1998: Victory Gallop denies Real Quiet the Triple Crown

“A picture is worth a thousand words! This photo is worth five million dolllars!”

The words of track announcer Tom Durkin summed up the drama of the 1998 Belmont Stakes. With a furlong remaining, Kentucky Derby and Preakness champion Real Quiet led by four lengths and appeared destined to become the first horse since Affirmed in 1978 to sweep the Triple Crown.

But the powerful, sweeping rally Real Quiet unleashed to gain the lead on the far turn left him leg-weary down the lane. And flying from off the pace was Victory Gallop, runner-up in the Derby and Preakness, eager to turn the tables on his heralded rival.

Real Quiet, drifting out under encouragement, desperately tried to dig deep when Victory Gallop loomed up alongside. Slow-motion replays suggest that one stride before the finish line, and one stride after, Real Quiet had his nose in front. But at the precise moment the two gallant racers flashed across the finish line, Victory Gallop’s nose was in front, denying Real Quiet the Triple Crown — and a $5 million bonus — by the slimmest of margins.

Following the race, jockey Kent Desormeaux speculated he might have moved too soon aboard Real Quiet, costing the colt the race. But trainer Bob Baffert — destined to win two future Triple Crowns with American Pharoah and Justify — held a different view. “You’re ride was good,” Baffert said in a Daily News article by Bill Finley. “You ran out of horse, and that was my fault. I should have put one more work into him.”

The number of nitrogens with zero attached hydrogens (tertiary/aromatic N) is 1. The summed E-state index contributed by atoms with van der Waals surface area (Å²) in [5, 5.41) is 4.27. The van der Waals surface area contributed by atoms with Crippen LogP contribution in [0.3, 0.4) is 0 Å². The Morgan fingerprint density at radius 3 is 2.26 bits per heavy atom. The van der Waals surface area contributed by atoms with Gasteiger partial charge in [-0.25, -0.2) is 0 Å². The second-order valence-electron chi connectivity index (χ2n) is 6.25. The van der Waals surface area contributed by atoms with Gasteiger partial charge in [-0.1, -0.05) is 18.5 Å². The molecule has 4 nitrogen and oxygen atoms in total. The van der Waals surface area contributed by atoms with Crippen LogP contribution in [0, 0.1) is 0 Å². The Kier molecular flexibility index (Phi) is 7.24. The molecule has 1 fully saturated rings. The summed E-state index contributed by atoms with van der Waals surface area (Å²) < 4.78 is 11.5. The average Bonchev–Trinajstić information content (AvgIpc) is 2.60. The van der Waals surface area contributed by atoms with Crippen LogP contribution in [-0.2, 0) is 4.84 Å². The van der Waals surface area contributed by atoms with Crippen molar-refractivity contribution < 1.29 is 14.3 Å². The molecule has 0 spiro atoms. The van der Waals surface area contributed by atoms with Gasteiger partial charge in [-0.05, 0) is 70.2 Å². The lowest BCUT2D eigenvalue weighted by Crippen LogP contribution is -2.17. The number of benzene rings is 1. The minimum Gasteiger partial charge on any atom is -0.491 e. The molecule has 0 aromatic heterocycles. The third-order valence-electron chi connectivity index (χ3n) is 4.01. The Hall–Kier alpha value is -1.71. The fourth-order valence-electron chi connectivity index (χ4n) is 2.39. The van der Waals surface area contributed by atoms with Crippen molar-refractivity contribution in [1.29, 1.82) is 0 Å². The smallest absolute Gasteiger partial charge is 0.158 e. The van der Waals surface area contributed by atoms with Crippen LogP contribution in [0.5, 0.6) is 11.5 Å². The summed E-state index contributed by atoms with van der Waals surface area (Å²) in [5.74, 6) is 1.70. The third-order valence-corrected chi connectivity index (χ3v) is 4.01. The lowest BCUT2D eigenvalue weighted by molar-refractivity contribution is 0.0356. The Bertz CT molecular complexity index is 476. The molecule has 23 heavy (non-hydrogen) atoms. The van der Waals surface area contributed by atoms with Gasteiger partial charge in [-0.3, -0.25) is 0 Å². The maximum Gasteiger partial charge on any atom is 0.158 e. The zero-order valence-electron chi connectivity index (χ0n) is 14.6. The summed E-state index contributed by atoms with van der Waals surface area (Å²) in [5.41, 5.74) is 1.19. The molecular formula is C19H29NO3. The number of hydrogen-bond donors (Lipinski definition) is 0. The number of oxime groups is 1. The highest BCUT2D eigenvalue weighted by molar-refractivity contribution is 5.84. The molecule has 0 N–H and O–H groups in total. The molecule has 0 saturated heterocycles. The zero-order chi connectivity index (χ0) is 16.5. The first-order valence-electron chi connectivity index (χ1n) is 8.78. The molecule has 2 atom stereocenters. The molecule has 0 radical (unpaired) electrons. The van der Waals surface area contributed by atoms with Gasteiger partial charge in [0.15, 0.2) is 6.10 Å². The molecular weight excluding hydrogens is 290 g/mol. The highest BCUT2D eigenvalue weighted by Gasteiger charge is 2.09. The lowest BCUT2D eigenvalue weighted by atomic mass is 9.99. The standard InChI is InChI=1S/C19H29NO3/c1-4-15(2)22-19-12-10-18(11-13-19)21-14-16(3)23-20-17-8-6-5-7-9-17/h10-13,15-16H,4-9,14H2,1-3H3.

2016: Creator weaves through the pack to catch Destin

It’s not terribly common for deep closers to win the Belmont Stakes — generally speaking, the 1 1/2-mile classic favors front-runners and speed horses. But Creator managed to defy the trends of history with a late-surging triumph in the 2016 Belmont Stakes.

Winner of the Arkansas Derby (G1) during a productive spring campaign, Creator had endured a tough trip when finishing thirteenth in the Kentucky Derby, falling too far off the pace before encountering significant traffic during the second half of his journey. But in the Belmont, the son of Tapit enjoyed a cleaner journey. A steady pace carved out by stablemate Gettysburg set the stage for Creator’s late rally, and after waiting briefly in traffic around the far turn, Creator surged through a narrow opening to wear down the pace-tracking Destin and win by a nose.

As with Bill Shoemaker and Jaipur 54 years prior, jockey Irad Ortiz received almost as much praise as Creator for his beautifully-executed ride.

"I thought Irad gave him a perfect trip. I thought he saved yards and won by inches. He made the difference," winning trainer Steve Asmussen told the New York Racing Association. "He saved a lot of ground going into the first turn. … I thought there was quite a bit of traffic around the quarter pole; Irad was beautifully patient. He went through a lot of traffic very smooth.”

Creator never won another race, but when the stakes were highest in the “Test of Champions,” the gallant gray emulated Granville, Jaipur, and Victory Gallop with a refuse-to-lose late rally.

J. Keeler Johnson is a writer, videographer, handicapper, and all-around horse racing enthusiast. A great fan of racing history, he considers Dr. Fager to be the greatest racehorse ever produced in America, but counts Zenyatta as his all-time favorite. You can follow him on Twitter at @J_Keelerman.